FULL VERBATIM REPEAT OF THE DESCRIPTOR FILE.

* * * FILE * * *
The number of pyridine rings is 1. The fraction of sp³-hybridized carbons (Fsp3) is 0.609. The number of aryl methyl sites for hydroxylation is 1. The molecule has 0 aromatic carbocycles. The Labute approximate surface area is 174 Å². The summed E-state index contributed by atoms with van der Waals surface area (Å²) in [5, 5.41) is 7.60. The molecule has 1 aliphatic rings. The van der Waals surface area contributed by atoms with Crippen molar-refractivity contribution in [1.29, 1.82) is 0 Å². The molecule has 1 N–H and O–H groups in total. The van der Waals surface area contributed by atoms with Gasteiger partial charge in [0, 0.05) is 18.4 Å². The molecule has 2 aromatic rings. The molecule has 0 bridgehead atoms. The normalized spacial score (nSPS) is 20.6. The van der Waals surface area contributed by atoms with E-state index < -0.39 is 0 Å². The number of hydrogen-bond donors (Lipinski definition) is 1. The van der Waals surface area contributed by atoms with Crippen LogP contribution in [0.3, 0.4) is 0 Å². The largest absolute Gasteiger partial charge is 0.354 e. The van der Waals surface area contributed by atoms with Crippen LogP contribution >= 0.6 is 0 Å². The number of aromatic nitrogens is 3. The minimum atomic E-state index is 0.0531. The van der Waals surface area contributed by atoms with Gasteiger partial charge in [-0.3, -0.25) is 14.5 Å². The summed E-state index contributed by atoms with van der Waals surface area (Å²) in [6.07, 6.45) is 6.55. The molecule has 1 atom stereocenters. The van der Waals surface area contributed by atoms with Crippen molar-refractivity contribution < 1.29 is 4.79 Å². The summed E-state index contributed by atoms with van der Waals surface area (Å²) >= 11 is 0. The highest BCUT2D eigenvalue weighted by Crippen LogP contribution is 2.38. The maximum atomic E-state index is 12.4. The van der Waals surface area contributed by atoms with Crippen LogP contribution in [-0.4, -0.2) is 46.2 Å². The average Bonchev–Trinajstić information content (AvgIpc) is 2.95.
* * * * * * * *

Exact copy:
The number of pyridine rings is 1. The fraction of sp³-hybridized carbons (Fsp3) is 0.609. The number of aryl methyl sites for hydroxylation is 1. The molecule has 0 aromatic carbocycles. The Labute approximate surface area is 174 Å². The summed E-state index contributed by atoms with van der Waals surface area (Å²) in [5, 5.41) is 7.60. The molecule has 1 aliphatic rings. The van der Waals surface area contributed by atoms with Crippen molar-refractivity contribution in [1.29, 1.82) is 0 Å². The molecule has 1 N–H and O–H groups in total. The van der Waals surface area contributed by atoms with Gasteiger partial charge in [0, 0.05) is 18.4 Å². The molecule has 2 aromatic rings. The molecule has 0 bridgehead atoms. The normalized spacial score (nSPS) is 20.6. The van der Waals surface area contributed by atoms with E-state index < -0.39 is 0 Å². The number of hydrogen-bond donors (Lipinski definition) is 1. The van der Waals surface area contributed by atoms with Crippen LogP contribution in [0.3, 0.4) is 0 Å². The largest absolute Gasteiger partial charge is 0.354 e. The van der Waals surface area contributed by atoms with Crippen LogP contribution >= 0.6 is 0 Å². The number of aromatic nitrogens is 3. The minimum atomic E-state index is 0.0531. The van der Waals surface area contributed by atoms with Gasteiger partial charge in [-0.3, -0.25) is 14.5 Å². The summed E-state index contributed by atoms with van der Waals surface area (Å²) in [6.07, 6.45) is 6.55. The molecule has 1 atom stereocenters. The van der Waals surface area contributed by atoms with Crippen molar-refractivity contribution < 1.29 is 4.79 Å². The summed E-state index contributed by atoms with van der Waals surface area (Å²) >= 11 is 0. The highest BCUT2D eigenvalue weighted by Crippen LogP contribution is 2.38. The maximum atomic E-state index is 12.4. The van der Waals surface area contributed by atoms with Crippen LogP contribution in [-0.4, -0.2) is 46.2 Å². The average Bonchev–Trinajstić information content (AvgIpc) is 2.95.